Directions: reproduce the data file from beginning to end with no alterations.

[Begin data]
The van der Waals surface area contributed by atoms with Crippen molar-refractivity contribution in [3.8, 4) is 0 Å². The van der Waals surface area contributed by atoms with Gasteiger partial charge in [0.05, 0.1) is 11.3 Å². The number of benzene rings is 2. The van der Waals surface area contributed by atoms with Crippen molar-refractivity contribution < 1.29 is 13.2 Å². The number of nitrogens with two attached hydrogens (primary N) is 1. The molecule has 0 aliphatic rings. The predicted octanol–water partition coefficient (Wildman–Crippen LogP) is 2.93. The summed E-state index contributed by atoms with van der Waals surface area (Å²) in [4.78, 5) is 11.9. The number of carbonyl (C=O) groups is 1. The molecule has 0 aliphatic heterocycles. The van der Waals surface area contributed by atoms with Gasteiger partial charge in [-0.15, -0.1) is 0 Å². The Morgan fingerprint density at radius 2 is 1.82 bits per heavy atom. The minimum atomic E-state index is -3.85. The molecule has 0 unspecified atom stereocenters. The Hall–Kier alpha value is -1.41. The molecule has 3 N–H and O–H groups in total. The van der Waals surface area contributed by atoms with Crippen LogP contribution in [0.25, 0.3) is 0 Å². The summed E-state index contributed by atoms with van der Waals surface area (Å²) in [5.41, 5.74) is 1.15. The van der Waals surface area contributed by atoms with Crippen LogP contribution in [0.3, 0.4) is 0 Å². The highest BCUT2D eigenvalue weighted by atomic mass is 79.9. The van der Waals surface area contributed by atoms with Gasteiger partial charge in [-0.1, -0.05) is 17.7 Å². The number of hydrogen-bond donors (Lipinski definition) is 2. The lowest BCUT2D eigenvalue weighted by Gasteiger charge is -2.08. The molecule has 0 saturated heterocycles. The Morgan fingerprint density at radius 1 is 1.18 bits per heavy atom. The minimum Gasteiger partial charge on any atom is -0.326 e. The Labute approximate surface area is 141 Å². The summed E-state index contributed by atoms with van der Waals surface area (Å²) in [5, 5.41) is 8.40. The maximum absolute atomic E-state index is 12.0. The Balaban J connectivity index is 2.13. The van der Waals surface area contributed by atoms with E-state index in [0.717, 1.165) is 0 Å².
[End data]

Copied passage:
The van der Waals surface area contributed by atoms with Crippen molar-refractivity contribution in [3.8, 4) is 0 Å². The van der Waals surface area contributed by atoms with Gasteiger partial charge in [0.05, 0.1) is 11.3 Å². The number of benzene rings is 2. The van der Waals surface area contributed by atoms with Crippen molar-refractivity contribution < 1.29 is 13.2 Å². The number of nitrogens with two attached hydrogens (primary N) is 1. The molecule has 0 aliphatic rings. The predicted octanol–water partition coefficient (Wildman–Crippen LogP) is 2.93. The summed E-state index contributed by atoms with van der Waals surface area (Å²) in [4.78, 5) is 11.9. The number of carbonyl (C=O) groups is 1. The molecule has 0 aliphatic heterocycles. The van der Waals surface area contributed by atoms with Gasteiger partial charge in [-0.15, -0.1) is 0 Å². The Morgan fingerprint density at radius 2 is 1.82 bits per heavy atom. The minimum atomic E-state index is -3.85. The molecule has 0 unspecified atom stereocenters. The Hall–Kier alpha value is -1.41. The molecule has 3 N–H and O–H groups in total. The van der Waals surface area contributed by atoms with Crippen LogP contribution in [0.25, 0.3) is 0 Å². The summed E-state index contributed by atoms with van der Waals surface area (Å²) in [5.41, 5.74) is 1.15. The van der Waals surface area contributed by atoms with Crippen LogP contribution in [0.3, 0.4) is 0 Å². The highest BCUT2D eigenvalue weighted by atomic mass is 79.9. The van der Waals surface area contributed by atoms with Gasteiger partial charge in [-0.1, -0.05) is 17.7 Å². The number of hydrogen-bond donors (Lipinski definition) is 2. The lowest BCUT2D eigenvalue weighted by Gasteiger charge is -2.08. The molecule has 0 saturated heterocycles. The Morgan fingerprint density at radius 1 is 1.18 bits per heavy atom. The minimum Gasteiger partial charge on any atom is -0.326 e. The Labute approximate surface area is 141 Å². The summed E-state index contributed by atoms with van der Waals surface area (Å²) in [5, 5.41) is 8.40. The maximum absolute atomic E-state index is 12.0. The Balaban J connectivity index is 2.13. The van der Waals surface area contributed by atoms with E-state index in [0.717, 1.165) is 0 Å².